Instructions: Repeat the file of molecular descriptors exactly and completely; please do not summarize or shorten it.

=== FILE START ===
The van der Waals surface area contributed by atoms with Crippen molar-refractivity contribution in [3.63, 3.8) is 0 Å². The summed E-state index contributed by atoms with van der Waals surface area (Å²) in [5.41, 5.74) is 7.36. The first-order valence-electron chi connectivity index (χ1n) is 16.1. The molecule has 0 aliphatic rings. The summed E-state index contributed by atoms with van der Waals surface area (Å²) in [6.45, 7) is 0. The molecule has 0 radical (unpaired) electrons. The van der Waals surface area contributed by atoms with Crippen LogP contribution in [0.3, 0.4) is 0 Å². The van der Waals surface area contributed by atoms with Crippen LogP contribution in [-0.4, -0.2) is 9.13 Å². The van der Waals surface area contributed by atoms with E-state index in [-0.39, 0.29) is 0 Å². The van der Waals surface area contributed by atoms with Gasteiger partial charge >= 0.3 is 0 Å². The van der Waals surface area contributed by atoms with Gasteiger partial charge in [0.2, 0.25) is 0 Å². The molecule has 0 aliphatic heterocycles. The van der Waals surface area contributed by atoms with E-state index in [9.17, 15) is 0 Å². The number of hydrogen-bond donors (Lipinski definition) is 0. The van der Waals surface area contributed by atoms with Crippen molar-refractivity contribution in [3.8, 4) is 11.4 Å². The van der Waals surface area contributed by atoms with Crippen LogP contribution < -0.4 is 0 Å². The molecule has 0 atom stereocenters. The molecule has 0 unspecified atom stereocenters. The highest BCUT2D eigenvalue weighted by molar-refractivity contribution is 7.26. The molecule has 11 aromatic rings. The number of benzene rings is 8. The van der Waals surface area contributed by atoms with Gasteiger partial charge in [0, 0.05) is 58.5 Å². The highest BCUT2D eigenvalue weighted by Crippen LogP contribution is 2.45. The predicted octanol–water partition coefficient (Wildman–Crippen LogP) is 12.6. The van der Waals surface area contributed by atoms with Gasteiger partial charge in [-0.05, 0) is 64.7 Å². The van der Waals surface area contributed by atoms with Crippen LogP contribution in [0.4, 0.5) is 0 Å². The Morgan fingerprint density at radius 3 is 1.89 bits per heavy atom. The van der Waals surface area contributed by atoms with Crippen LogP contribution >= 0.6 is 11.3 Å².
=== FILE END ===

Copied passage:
The van der Waals surface area contributed by atoms with Crippen molar-refractivity contribution in [3.63, 3.8) is 0 Å². The summed E-state index contributed by atoms with van der Waals surface area (Å²) in [5.41, 5.74) is 7.36. The first-order valence-electron chi connectivity index (χ1n) is 16.1. The molecule has 0 aliphatic rings. The summed E-state index contributed by atoms with van der Waals surface area (Å²) in [6.45, 7) is 0. The molecule has 0 radical (unpaired) electrons. The van der Waals surface area contributed by atoms with Crippen LogP contribution in [0.3, 0.4) is 0 Å². The van der Waals surface area contributed by atoms with Crippen LogP contribution in [-0.4, -0.2) is 9.13 Å². The van der Waals surface area contributed by atoms with E-state index in [-0.39, 0.29) is 0 Å². The van der Waals surface area contributed by atoms with Gasteiger partial charge >= 0.3 is 0 Å². The van der Waals surface area contributed by atoms with Gasteiger partial charge in [0.2, 0.25) is 0 Å². The molecule has 0 aliphatic heterocycles. The van der Waals surface area contributed by atoms with E-state index in [9.17, 15) is 0 Å². The number of hydrogen-bond donors (Lipinski definition) is 0. The van der Waals surface area contributed by atoms with Crippen molar-refractivity contribution in [3.8, 4) is 11.4 Å². The van der Waals surface area contributed by atoms with Crippen LogP contribution < -0.4 is 0 Å². The molecule has 0 atom stereocenters. The molecule has 0 unspecified atom stereocenters. The highest BCUT2D eigenvalue weighted by molar-refractivity contribution is 7.26. The molecule has 11 aromatic rings. The number of benzene rings is 8. The van der Waals surface area contributed by atoms with Gasteiger partial charge in [0, 0.05) is 58.5 Å². The highest BCUT2D eigenvalue weighted by Crippen LogP contribution is 2.45. The predicted octanol–water partition coefficient (Wildman–Crippen LogP) is 12.6. The van der Waals surface area contributed by atoms with Gasteiger partial charge in [-0.05, 0) is 64.7 Å². The van der Waals surface area contributed by atoms with Crippen LogP contribution in [0.4, 0.5) is 0 Å². The Morgan fingerprint density at radius 3 is 1.89 bits per heavy atom. The van der Waals surface area contributed by atoms with Crippen LogP contribution >= 0.6 is 11.3 Å².